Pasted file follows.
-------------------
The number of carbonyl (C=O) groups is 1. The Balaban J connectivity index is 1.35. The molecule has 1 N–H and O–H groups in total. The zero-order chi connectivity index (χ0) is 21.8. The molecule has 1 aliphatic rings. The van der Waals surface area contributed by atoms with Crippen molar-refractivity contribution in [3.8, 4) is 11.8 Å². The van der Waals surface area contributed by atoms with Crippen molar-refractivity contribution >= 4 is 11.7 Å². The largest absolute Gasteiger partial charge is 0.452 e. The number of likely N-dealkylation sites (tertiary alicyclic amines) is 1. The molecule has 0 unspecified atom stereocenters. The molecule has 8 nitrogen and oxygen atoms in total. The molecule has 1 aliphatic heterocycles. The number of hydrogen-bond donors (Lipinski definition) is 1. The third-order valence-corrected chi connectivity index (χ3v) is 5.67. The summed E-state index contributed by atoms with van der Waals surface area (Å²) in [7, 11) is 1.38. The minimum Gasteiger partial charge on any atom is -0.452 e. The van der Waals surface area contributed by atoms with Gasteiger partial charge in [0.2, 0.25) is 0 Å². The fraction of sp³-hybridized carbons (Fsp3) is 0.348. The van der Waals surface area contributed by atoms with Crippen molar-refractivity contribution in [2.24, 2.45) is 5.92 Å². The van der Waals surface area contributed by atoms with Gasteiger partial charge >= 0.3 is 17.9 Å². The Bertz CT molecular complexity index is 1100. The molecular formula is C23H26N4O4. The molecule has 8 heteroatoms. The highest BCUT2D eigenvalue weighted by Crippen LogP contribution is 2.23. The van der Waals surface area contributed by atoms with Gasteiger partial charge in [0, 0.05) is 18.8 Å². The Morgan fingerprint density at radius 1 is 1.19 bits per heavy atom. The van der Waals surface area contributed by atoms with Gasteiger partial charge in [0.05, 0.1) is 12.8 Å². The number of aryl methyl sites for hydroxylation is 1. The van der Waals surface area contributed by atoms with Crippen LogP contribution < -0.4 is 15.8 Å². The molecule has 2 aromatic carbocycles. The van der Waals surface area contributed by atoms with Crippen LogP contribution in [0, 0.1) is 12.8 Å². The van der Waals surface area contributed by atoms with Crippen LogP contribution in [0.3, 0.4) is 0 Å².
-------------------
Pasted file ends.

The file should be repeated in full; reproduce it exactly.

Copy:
The number of carbonyl (C=O) groups is 1. The Balaban J connectivity index is 1.35. The molecule has 1 N–H and O–H groups in total. The zero-order chi connectivity index (χ0) is 21.8. The molecule has 1 aliphatic rings. The van der Waals surface area contributed by atoms with Crippen molar-refractivity contribution in [3.8, 4) is 11.8 Å². The van der Waals surface area contributed by atoms with Crippen molar-refractivity contribution >= 4 is 11.7 Å². The largest absolute Gasteiger partial charge is 0.452 e. The number of likely N-dealkylation sites (tertiary alicyclic amines) is 1. The molecule has 0 unspecified atom stereocenters. The molecule has 8 nitrogen and oxygen atoms in total. The molecule has 1 aliphatic heterocycles. The number of hydrogen-bond donors (Lipinski definition) is 1. The third-order valence-corrected chi connectivity index (χ3v) is 5.67. The summed E-state index contributed by atoms with van der Waals surface area (Å²) in [7, 11) is 1.38. The minimum Gasteiger partial charge on any atom is -0.452 e. The van der Waals surface area contributed by atoms with Gasteiger partial charge in [0.2, 0.25) is 0 Å². The fraction of sp³-hybridized carbons (Fsp3) is 0.348. The van der Waals surface area contributed by atoms with Crippen molar-refractivity contribution in [2.24, 2.45) is 5.92 Å². The van der Waals surface area contributed by atoms with Gasteiger partial charge >= 0.3 is 17.9 Å². The Bertz CT molecular complexity index is 1100. The molecular formula is C23H26N4O4. The molecule has 8 heteroatoms. The highest BCUT2D eigenvalue weighted by Crippen LogP contribution is 2.23. The van der Waals surface area contributed by atoms with Gasteiger partial charge in [0, 0.05) is 18.8 Å². The Morgan fingerprint density at radius 1 is 1.19 bits per heavy atom. The van der Waals surface area contributed by atoms with Gasteiger partial charge in [0.05, 0.1) is 12.8 Å². The number of aryl methyl sites for hydroxylation is 1. The van der Waals surface area contributed by atoms with Crippen LogP contribution < -0.4 is 15.8 Å². The molecule has 2 aromatic carbocycles. The van der Waals surface area contributed by atoms with Crippen LogP contribution in [0, 0.1) is 12.8 Å². The van der Waals surface area contributed by atoms with Crippen LogP contribution in [0.3, 0.4) is 0 Å².